SACRAMENTO, Calif. (Reuters) - U.S. President Donald Trump does not have the authority to withhold funding from the University of California at Berkeley where violent protests led to the cancellation of a speech by a far-right editor, academics and experts said on Thursday.
Trump threatened to cut funds for the university's flagship Berkeley campus in a Twitter posting accusing the institution of failing to support free speech and practicing violence against innocent people.
But academics and experts interviewed by Reuters said state universities mostly receive federal funds in the form of research grants and financial aid to students, and these cannot be revoked for reasons related to freedom of speech.
"There is nothing in current legislation that would allow President Trump to do that," said Don Heller, a provost at the University of San Francisco and an expert in public education financing.
UC Berkeley receives between $400 million and $450 million annually in federal funding for research, and about $216 million for student financial aid, officials said.
Some of that can be withheld but only in very specific circumstances, such as the publication of fraudulent research or the refusal of a university to comply with the Title IX law that prohibits discrimination on the basis of sex in educational programs.
To add freedom of speech to that list of offenses would take new legislation in Congress, Heller and other experts said.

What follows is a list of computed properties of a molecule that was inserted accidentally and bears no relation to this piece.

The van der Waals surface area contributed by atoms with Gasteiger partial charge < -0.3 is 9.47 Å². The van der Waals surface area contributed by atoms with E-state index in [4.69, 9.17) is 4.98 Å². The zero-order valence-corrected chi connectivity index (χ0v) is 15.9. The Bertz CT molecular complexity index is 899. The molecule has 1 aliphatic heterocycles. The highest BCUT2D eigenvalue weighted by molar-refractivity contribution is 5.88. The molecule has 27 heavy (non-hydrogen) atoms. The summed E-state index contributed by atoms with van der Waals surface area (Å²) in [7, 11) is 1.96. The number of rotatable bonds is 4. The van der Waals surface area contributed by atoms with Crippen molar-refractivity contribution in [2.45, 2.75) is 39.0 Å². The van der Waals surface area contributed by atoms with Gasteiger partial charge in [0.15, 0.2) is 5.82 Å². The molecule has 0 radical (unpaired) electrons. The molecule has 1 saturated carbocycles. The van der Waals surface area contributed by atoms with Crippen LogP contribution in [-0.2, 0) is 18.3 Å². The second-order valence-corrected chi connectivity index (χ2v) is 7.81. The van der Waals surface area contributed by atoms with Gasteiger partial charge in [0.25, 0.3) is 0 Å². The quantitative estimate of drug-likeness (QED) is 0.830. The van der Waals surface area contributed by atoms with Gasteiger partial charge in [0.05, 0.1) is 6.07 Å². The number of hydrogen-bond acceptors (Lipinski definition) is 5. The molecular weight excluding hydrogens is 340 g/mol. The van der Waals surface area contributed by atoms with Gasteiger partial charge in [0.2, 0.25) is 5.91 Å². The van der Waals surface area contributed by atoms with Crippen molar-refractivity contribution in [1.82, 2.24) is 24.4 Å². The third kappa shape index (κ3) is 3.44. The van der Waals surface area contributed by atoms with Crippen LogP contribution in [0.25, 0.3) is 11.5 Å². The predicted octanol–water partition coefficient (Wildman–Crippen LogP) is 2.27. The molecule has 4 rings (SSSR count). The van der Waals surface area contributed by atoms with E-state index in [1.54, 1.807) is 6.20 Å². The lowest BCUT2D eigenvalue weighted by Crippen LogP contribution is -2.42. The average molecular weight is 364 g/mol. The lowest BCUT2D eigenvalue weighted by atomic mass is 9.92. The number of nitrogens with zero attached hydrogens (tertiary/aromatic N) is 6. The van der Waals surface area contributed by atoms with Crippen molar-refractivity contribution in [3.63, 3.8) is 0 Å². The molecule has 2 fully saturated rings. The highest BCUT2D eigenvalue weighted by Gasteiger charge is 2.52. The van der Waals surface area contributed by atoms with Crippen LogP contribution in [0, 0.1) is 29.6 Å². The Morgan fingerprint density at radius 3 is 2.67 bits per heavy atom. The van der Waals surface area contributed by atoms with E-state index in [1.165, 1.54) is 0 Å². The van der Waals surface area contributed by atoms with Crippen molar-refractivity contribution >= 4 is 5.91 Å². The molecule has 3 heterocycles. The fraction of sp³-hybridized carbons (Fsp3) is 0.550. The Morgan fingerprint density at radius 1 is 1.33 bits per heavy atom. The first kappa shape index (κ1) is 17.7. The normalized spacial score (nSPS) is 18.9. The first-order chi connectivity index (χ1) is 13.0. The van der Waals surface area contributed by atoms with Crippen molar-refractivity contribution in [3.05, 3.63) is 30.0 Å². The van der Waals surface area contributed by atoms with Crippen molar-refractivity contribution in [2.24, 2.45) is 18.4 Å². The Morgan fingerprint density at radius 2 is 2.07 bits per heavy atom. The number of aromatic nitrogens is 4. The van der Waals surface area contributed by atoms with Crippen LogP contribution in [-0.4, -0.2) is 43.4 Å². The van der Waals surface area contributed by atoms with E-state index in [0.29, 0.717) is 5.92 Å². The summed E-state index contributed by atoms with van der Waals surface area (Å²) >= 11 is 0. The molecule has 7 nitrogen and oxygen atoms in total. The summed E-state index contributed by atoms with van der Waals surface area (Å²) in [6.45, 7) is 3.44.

And even if such a law were passed, Berkeley's situation would be highly unlikely to be affected, said Terry Hartle, vice president for Government and Public Affairs at the American Council on Education.
That is because in Berkeley's case, the university had attempted to facilitate the speech on Wednesday night, cancelling it only after police became concerned about safety.
“Because the crowd had grown so violent and agitated, it was our recommendation to the speaker that his public safety was in jeopardy,” UC Berkeley police department spokeswoman Sergeant Sabrina Reich said in a telephone interview.
Milo Yiannopoulos, an editor at Breitbart News, was escorted by police from the campus as a relatively small group among the 1500 protesters smashed windows and set fires and the campus was put on lockdown. There were no injuries.
Yiannopoulos has been a provocative figure on the internet for years, and has been widely criticized for comments he has made about Muslims, Black Lives Matter activists and feminists.
Trump, whose aide Steve Bannon previously ran the right-wing, nationalist Breitbart site, tweeted his response shortly before dawn in Washington on Thursday.
"If U.C. Berkeley does not allow free speech and practices violence on innocent people with a different point of view - NO FEDERAL FUNDS?" the President wrote.
His administration was not immediately available for further comment on Thursday.
Longer-term, there were some steps a Trump administration could take that would affect the university.
For instance, the Department of Energy could conceivably seek to relocate the Lawrence Berkeley National Laboratory, which is in the hills above the campus and is managed by the University of California, said Bob Shireman, a former deputy undersecretary for education in the Obama administration.
“There are things that if a president really wanted to punish some particular college they could influence those decisions but it would take a long time and there would be a lot of reaction,” said Shireman, a senior fellow at the Century Foundation.
Reporting by Sharon Bernstein in Sacramento, Calif., and Alex Dobuzinskis in Los Angeles; Editing by Andrew Hay